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13 Things We Learned On Effective Communication From Microsoft Senior Product Manager

Effective communication skills are a crucial aspect of most modern jobs, but if you are a manager of any kind, even more so. We met Nimrod Aldaag, Senior Product Manager at Microsoft, to discuss the role that communication plays in his day-to-day job. Read the interview notes and the full interview below to get his advice on effective communication for Product Managers.

Effective Communication for Product Managers - Interview Takeaways

Nimrod Aldaag is a Senior Product Manager at Azure IoT Security (Microsoft). He’s based in Israel and has worked in product management for over a decade. He has touched on different aspects of security and intelligence, and has worked at both Israeli and multinational companies. Nimrod has experienced first-hand what it takes to be a good product manager and the crucial role of effective English communication in the high tech industry. Read the 14 takeaways of this amazing conversation we had with him.

1. Simplify complex information to ensure effective communication. Start by agreeing on the more obvious aspects and set common ground to build up on it. 

2. Soft skills and emotional intelligence are essential for Product Managers.

3. Set clear expectations by being straightforward (though not rude). Use phrases like “let’s summarize this” or “this is our plan moving forward,” “this is what we’ve agreed on, is everybody on board?” “Does anyone have any reservations?”

4. Communicate for alignment by checking in with the different team members one by one. For example, “Lisa, you are in charge of this. Are you okay with it?” “John, you need to do this and this - does that work?”

5. Get verbal validation from team members, especially if you are communicating virtually. With digital communication, you may be missing important input (e.g. body language, atmosphere, or vibe) that you would receive in person. 

6. Favor calls or face-to-face meetings. It is often easier to get through to the other person when you talk to them directly.

7. With written communication, try to be as concise and clear as possible (without being harsh or rude). 

8. Learn to communicate across cultures. Being culturally aware will spare you miscommunication and a few headaches.

9. When managing up, always give others the benefit of the doubt, trust them, and try to get them on board as much as possible. Stay respectful and pragmatic. 

10. Set priorities. Accept that some things are not important enough and move on. Other times, you need to put your foot down and reinforce that something needs to be done.

11. Build strong relationships with your managers. That will allow you to have more open and honest conversations with them and help you figure out where they stand and what the next steps should be.

12. Work on your business English communication skills. Proficient English is a fundamental skill in the high tech industry. Improve your fluency by trying to push your native language aside and focus on English. One-to-one/literal translations don’t always work. Explore our English programs.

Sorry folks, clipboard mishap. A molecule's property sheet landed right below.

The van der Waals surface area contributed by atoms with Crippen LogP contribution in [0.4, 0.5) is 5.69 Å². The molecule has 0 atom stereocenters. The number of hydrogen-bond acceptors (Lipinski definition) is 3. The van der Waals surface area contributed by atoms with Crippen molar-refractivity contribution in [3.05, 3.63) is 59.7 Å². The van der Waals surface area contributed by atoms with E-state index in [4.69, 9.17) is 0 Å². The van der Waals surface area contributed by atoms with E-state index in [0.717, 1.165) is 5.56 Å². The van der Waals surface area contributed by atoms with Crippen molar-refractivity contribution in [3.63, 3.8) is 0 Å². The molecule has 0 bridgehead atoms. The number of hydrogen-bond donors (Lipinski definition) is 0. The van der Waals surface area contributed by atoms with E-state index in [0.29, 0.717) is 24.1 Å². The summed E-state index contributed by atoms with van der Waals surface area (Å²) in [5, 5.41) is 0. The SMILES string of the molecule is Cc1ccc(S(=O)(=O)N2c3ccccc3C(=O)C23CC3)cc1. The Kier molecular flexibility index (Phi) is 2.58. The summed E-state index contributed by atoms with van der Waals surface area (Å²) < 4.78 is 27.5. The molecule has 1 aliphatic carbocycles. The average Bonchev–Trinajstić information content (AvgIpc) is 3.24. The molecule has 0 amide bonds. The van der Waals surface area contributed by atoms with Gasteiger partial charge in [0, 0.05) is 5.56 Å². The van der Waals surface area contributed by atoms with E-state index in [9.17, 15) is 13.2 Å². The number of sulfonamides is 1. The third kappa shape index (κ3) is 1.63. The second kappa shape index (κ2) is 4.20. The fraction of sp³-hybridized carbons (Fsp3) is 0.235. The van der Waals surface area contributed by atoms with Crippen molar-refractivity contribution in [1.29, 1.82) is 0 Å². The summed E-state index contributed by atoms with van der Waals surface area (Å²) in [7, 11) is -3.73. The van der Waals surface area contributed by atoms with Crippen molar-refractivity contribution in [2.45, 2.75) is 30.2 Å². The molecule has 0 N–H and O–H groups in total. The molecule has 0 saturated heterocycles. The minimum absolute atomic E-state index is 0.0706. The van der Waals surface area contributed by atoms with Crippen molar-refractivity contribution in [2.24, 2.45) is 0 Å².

13. If you are a native-English speaker, help your non-native English peers feel more comfortable with their communication skills. Embrace the diversity and favor inclusion, as that will help your organization stride forward and think outside of the box.

Read The Full Interview

Read the whole conversation we had with Nimrod and scroll until the last question to find out about an incredibly inspiring initiative he started two years ago.

Paola: Nimrod, it is a true pleasure to get to talk to you. Thank you for taking the time to do this interview. Can you tell us a bit about you? What do you do and what role does English communication play in it?

Nimrod: The pleasure is mine, Paola. Sure! I've been in product management for over a decade now, I worked in a lot of different roles in several companies. And I touched on different aspects of security and intelligence. I started in the military where I think English wasn't really very big. I mean, it was not as necessary because it was kind of a closed ecosystem. 

When I started working in private companies, English became more and more cardinal for my role. And it is still true for my current job. Here in Israel, all business written communication happens in English, even among Hebrew speakers. This means that, in general, you don’t need to be super precise or have perfect grammar, but you really need to communicate your ideas and thoughts in a way that makes sense. 

Paola: How about the communication across cultures?

Nimrod: That’s the hard part –to work with people from different parts of the world with different cultures and different understandings. I personally feel more comfortable speaking with people from Europe and Asia whose native language is not English. I feel they’re more understanding, or perhaps they’re less sensitive to mistakes in English. As long as you’re able to express your ideas, it's all good. 

However, when I communicate with native-English speakers, I feel more pressure. This happens with customers, with partners, and with colleagues. I feel I need to live up to a higher standard, I guess. They are nice about it and try to be patient. However, I’ve had several cases where I felt that because my English was not perfect, or I wasn’t always able to find the exact word, it resulted in some sort of miscommunication. Does that make sense?

Paola: Yeah, that makes a lot of sense. Do you think it was more because you couldn't find the right word or was it more the cultural aspect that was different from Israel?